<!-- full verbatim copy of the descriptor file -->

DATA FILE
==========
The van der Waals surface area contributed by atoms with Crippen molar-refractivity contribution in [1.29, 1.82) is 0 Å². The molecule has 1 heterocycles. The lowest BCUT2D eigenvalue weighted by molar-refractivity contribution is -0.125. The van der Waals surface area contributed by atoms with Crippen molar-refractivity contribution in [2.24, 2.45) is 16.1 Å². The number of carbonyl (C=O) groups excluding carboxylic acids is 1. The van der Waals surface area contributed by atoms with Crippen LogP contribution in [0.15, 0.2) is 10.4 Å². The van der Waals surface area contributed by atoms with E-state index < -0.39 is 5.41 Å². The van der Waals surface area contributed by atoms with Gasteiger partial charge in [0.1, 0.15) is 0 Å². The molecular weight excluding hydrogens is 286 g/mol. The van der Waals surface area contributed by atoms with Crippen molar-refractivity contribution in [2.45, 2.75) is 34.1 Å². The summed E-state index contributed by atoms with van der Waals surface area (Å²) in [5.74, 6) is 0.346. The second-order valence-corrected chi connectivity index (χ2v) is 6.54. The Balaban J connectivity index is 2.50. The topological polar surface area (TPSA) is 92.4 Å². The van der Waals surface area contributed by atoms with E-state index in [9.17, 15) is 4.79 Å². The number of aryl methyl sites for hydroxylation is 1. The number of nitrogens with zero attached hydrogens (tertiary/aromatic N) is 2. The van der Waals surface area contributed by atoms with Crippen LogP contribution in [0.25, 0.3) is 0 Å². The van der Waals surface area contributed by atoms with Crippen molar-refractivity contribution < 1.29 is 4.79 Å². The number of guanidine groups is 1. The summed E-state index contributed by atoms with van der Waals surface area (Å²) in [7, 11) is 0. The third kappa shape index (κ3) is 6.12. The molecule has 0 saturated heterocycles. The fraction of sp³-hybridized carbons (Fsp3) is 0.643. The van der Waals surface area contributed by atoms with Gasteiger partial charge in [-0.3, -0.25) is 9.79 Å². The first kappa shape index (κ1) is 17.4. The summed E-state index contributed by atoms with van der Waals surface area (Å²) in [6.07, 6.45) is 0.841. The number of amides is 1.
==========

The van der Waals surface area contributed by atoms with Crippen molar-refractivity contribution in [1.29, 1.82) is 0 Å². The molecule has 1 heterocycles. The lowest BCUT2D eigenvalue weighted by molar-refractivity contribution is -0.125. The van der Waals surface area contributed by atoms with Crippen molar-refractivity contribution in [2.24, 2.45) is 16.1 Å². The number of carbonyl (C=O) groups excluding carboxylic acids is 1. The van der Waals surface area contributed by atoms with Crippen LogP contribution in [0.15, 0.2) is 10.4 Å². The van der Waals surface area contributed by atoms with E-state index < -0.39 is 5.41 Å². The van der Waals surface area contributed by atoms with Gasteiger partial charge in [0.1, 0.15) is 0 Å². The molecular weight excluding hydrogens is 286 g/mol. The van der Waals surface area contributed by atoms with Crippen molar-refractivity contribution in [2.45, 2.75) is 34.1 Å². The summed E-state index contributed by atoms with van der Waals surface area (Å²) in [5.74, 6) is 0.346. The second-order valence-corrected chi connectivity index (χ2v) is 6.54. The Balaban J connectivity index is 2.50. The topological polar surface area (TPSA) is 92.4 Å². The van der Waals surface area contributed by atoms with E-state index in [9.17, 15) is 4.79 Å². The number of aryl methyl sites for hydroxylation is 1. The number of nitrogens with zero attached hydrogens (tertiary/aromatic N) is 2. The van der Waals surface area contributed by atoms with Crippen LogP contribution in [0.25, 0.3) is 0 Å². The van der Waals surface area contributed by atoms with Crippen molar-refractivity contribution < 1.29 is 4.79 Å². The number of guanidine groups is 1. The summed E-state index contributed by atoms with van der Waals surface area (Å²) in [7, 11) is 0. The third kappa shape index (κ3) is 6.12. The molecule has 0 saturated heterocycles. The fraction of sp³-hybridized carbons (Fsp3) is 0.643. The van der Waals surface area contributed by atoms with Gasteiger partial charge in [-0.3, -0.25) is 9.79 Å². The first kappa shape index (κ1) is 17.4. The summed E-state index contributed by atoms with van der Waals surface area (Å²) in [6.07, 6.45) is 0.841. The number of amides is 1.